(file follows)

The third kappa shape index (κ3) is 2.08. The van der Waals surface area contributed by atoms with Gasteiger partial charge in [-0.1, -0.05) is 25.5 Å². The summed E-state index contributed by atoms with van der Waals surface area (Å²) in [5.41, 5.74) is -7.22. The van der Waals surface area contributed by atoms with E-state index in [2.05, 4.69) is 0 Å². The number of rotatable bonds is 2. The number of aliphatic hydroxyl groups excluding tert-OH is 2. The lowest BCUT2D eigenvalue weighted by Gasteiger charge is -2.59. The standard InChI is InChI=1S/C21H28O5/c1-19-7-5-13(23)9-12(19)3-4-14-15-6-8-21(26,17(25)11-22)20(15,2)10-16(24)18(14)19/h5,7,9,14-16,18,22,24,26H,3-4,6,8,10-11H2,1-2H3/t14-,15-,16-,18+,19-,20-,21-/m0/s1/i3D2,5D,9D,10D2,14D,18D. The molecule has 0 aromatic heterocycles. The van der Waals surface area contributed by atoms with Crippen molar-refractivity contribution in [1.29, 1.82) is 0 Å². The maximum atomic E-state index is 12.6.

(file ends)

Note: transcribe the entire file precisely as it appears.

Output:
The third kappa shape index (κ3) is 2.08. The van der Waals surface area contributed by atoms with Gasteiger partial charge in [-0.1, -0.05) is 25.5 Å². The summed E-state index contributed by atoms with van der Waals surface area (Å²) in [5.41, 5.74) is -7.22. The van der Waals surface area contributed by atoms with E-state index in [2.05, 4.69) is 0 Å². The number of rotatable bonds is 2. The number of aliphatic hydroxyl groups excluding tert-OH is 2. The lowest BCUT2D eigenvalue weighted by Gasteiger charge is -2.59. The standard InChI is InChI=1S/C21H28O5/c1-19-7-5-13(23)9-12(19)3-4-14-15-6-8-21(26,17(25)11-22)20(15,2)10-16(24)18(14)19/h5,7,9,14-16,18,22,24,26H,3-4,6,8,10-11H2,1-2H3/t14-,15-,16-,18+,19-,20-,21-/m0/s1/i3D2,5D,9D,10D2,14D,18D. The molecule has 0 aromatic heterocycles. The van der Waals surface area contributed by atoms with Crippen molar-refractivity contribution in [1.29, 1.82) is 0 Å². The maximum atomic E-state index is 12.6.